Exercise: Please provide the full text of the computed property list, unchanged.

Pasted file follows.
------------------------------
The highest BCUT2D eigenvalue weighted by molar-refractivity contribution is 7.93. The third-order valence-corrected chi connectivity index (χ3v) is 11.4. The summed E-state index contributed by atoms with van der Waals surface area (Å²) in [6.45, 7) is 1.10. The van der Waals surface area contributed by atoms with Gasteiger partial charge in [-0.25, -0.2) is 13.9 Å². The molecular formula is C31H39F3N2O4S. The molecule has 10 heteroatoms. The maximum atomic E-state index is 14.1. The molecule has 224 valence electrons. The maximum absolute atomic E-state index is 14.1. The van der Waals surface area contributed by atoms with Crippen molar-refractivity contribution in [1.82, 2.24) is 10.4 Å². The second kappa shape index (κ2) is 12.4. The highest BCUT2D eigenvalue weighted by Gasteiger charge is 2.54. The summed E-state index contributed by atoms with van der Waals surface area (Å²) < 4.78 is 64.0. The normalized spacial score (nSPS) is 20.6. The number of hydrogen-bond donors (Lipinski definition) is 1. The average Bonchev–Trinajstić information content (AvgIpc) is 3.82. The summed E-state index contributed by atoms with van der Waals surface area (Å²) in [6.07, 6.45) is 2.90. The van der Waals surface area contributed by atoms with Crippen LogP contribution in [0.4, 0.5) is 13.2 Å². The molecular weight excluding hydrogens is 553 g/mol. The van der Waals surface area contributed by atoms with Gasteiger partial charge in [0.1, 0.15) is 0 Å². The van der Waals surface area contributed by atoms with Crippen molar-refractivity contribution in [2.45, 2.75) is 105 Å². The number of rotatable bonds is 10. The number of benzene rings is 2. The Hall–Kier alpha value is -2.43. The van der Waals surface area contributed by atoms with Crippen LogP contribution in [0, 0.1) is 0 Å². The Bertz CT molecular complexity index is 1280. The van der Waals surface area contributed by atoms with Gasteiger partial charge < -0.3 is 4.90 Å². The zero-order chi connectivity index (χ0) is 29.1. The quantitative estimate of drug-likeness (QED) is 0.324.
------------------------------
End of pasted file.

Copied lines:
The highest BCUT2D eigenvalue weighted by molar-refractivity contribution is 7.93. The third-order valence-corrected chi connectivity index (χ3v) is 11.4. The summed E-state index contributed by atoms with van der Waals surface area (Å²) in [6.45, 7) is 1.10. The van der Waals surface area contributed by atoms with Gasteiger partial charge in [-0.25, -0.2) is 13.9 Å². The molecular formula is C31H39F3N2O4S. The molecule has 10 heteroatoms. The maximum atomic E-state index is 14.1. The molecule has 224 valence electrons. The maximum absolute atomic E-state index is 14.1. The van der Waals surface area contributed by atoms with Crippen molar-refractivity contribution in [1.82, 2.24) is 10.4 Å². The second kappa shape index (κ2) is 12.4. The highest BCUT2D eigenvalue weighted by Gasteiger charge is 2.54. The summed E-state index contributed by atoms with van der Waals surface area (Å²) < 4.78 is 64.0. The normalized spacial score (nSPS) is 20.6. The number of hydrogen-bond donors (Lipinski definition) is 1. The average Bonchev–Trinajstić information content (AvgIpc) is 3.82. The summed E-state index contributed by atoms with van der Waals surface area (Å²) in [6.07, 6.45) is 2.90. The van der Waals surface area contributed by atoms with Crippen LogP contribution in [0.4, 0.5) is 13.2 Å². The molecular weight excluding hydrogens is 553 g/mol. The van der Waals surface area contributed by atoms with Gasteiger partial charge in [0.1, 0.15) is 0 Å². The van der Waals surface area contributed by atoms with Crippen molar-refractivity contribution in [2.45, 2.75) is 105 Å². The number of rotatable bonds is 10. The number of benzene rings is 2. The Hall–Kier alpha value is -2.43. The van der Waals surface area contributed by atoms with Crippen LogP contribution in [0, 0.1) is 0 Å². The Bertz CT molecular complexity index is 1280. The van der Waals surface area contributed by atoms with Gasteiger partial charge < -0.3 is 4.90 Å². The zero-order chi connectivity index (χ0) is 29.1. The quantitative estimate of drug-likeness (QED) is 0.324.